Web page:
One day after announcing his bid for the 2016 Republican presidential nomination, Sen. Ted Cruz (R-TX) has revealed his plans to sign up for health insurance under the Affordable Care Act — a law he has spent much of his time in Congress trying to repeal.
“We will presumably go on the exchange and sign up for health care and we’re in the process of transitioning over to do that,” Cruz told The Des Moines Register on Tuesday. The decision comes following his wife, Heidi Nelson Cruz’s announcement that she will step down from her job at Goldman Sachs to join the Cruz 2016 campaign full-time.
As the Register reports, because of an amendment sponsored by Sen. Chuck Grassley (R-IA), members of Congress must use the federal exchanges to obtain their health insurance, even though the government pays the majority of their premiums.
“Well, it is written in the law that members will be on the exchanges without subsidies just like millions of Americans so that’s — I think the same rules should apply to all of us,” Cruz added. “Members of Congress should not be exempt.”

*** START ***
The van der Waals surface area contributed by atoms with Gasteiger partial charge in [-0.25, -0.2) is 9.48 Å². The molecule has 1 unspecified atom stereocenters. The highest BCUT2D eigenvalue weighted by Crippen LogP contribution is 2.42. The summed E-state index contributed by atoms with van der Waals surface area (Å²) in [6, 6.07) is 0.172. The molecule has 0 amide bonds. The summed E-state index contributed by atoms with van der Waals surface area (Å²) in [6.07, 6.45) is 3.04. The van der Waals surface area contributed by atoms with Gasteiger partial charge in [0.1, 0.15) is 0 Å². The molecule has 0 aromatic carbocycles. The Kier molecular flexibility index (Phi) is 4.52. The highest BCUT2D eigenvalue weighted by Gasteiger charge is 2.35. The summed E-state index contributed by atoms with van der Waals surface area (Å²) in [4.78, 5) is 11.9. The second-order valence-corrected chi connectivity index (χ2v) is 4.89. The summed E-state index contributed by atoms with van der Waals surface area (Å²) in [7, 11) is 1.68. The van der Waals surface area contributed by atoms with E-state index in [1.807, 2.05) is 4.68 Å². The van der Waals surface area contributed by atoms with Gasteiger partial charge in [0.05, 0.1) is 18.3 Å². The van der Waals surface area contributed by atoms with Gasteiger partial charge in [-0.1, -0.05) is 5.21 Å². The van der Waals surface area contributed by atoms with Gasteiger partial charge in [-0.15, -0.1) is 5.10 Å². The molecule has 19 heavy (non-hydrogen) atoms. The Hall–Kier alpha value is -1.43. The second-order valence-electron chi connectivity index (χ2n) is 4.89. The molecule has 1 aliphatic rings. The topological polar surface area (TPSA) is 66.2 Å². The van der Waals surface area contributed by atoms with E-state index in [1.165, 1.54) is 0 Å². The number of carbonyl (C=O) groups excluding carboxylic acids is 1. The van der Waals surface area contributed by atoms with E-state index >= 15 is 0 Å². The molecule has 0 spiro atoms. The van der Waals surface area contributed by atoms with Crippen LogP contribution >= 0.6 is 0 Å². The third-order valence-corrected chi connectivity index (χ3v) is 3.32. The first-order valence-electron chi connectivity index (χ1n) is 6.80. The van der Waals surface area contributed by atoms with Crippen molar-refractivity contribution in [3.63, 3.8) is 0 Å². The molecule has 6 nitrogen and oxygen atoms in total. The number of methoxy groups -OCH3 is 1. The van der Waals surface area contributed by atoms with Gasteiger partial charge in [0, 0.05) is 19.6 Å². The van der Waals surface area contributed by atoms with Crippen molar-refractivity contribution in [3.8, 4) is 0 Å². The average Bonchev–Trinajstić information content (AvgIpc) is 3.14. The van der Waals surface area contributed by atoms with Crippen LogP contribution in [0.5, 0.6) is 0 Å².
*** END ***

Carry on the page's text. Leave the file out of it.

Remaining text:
But that doesn’t mean he has let up on his crusade to see the law repealed. “I believe in 2017 a new president, a Republican president will sign legislation repealing every word of it,” Cruz said. “There are a fair number of Republicans in Washington and elsewhere who have quietly and privatively given up on that fight and I have not.”
CNN first reported on Monday that Heidi Cruz would lose her employer-based health insurance during his unpaid leave from Goldman Sachs. In another interview with CNN’s Dana Bash on Tuesday, Cruz refused to acknowledge the irony of the situation and even used it as a chance to attack President Barack Obama.
“I believe we should follow the text of every law, even [a] law I disagree with,” the senator said. “It’s one of the real differences — if you look at President Obama and the lawlessness, if he disagrees with a law he simply refuses to follow it or claims the authority to unilaterally change.”
Watch Bash’s interview with Cruz below, via CNN:
[Photo via AP]
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